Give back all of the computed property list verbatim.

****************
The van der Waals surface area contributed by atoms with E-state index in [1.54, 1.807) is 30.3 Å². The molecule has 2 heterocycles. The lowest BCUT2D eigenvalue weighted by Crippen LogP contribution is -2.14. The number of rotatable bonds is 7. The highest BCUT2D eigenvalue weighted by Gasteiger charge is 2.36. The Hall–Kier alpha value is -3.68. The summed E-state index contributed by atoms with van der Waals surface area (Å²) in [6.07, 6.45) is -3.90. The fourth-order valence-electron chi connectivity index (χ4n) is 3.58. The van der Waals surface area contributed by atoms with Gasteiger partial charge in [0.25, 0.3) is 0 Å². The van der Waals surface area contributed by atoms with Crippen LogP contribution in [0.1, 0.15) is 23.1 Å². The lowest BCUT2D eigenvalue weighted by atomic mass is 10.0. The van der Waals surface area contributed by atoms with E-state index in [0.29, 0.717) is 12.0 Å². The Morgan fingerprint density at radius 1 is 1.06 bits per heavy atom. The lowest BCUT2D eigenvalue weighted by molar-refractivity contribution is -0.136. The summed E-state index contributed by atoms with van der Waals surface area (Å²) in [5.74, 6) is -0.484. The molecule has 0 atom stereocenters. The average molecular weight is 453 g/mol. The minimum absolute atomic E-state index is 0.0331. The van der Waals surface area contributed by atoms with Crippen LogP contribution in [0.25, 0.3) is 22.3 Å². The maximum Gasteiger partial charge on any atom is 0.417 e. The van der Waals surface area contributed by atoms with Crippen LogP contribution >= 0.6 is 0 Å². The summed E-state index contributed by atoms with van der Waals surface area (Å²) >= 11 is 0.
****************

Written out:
The van der Waals surface area contributed by atoms with E-state index in [1.54, 1.807) is 30.3 Å². The molecule has 2 heterocycles. The lowest BCUT2D eigenvalue weighted by Crippen LogP contribution is -2.14. The number of rotatable bonds is 7. The highest BCUT2D eigenvalue weighted by Gasteiger charge is 2.36. The Hall–Kier alpha value is -3.68. The summed E-state index contributed by atoms with van der Waals surface area (Å²) in [6.07, 6.45) is -3.90. The fourth-order valence-electron chi connectivity index (χ4n) is 3.58. The van der Waals surface area contributed by atoms with Gasteiger partial charge in [0.25, 0.3) is 0 Å². The van der Waals surface area contributed by atoms with Crippen LogP contribution in [0.1, 0.15) is 23.1 Å². The lowest BCUT2D eigenvalue weighted by atomic mass is 10.0. The van der Waals surface area contributed by atoms with E-state index in [0.29, 0.717) is 12.0 Å². The Morgan fingerprint density at radius 1 is 1.06 bits per heavy atom. The lowest BCUT2D eigenvalue weighted by molar-refractivity contribution is -0.136. The summed E-state index contributed by atoms with van der Waals surface area (Å²) in [5.74, 6) is -0.484. The molecule has 0 atom stereocenters. The average molecular weight is 453 g/mol. The minimum absolute atomic E-state index is 0.0331. The van der Waals surface area contributed by atoms with Crippen LogP contribution in [0.25, 0.3) is 22.3 Å². The maximum Gasteiger partial charge on any atom is 0.417 e. The van der Waals surface area contributed by atoms with Crippen LogP contribution >= 0.6 is 0 Å². The summed E-state index contributed by atoms with van der Waals surface area (Å²) >= 11 is 0.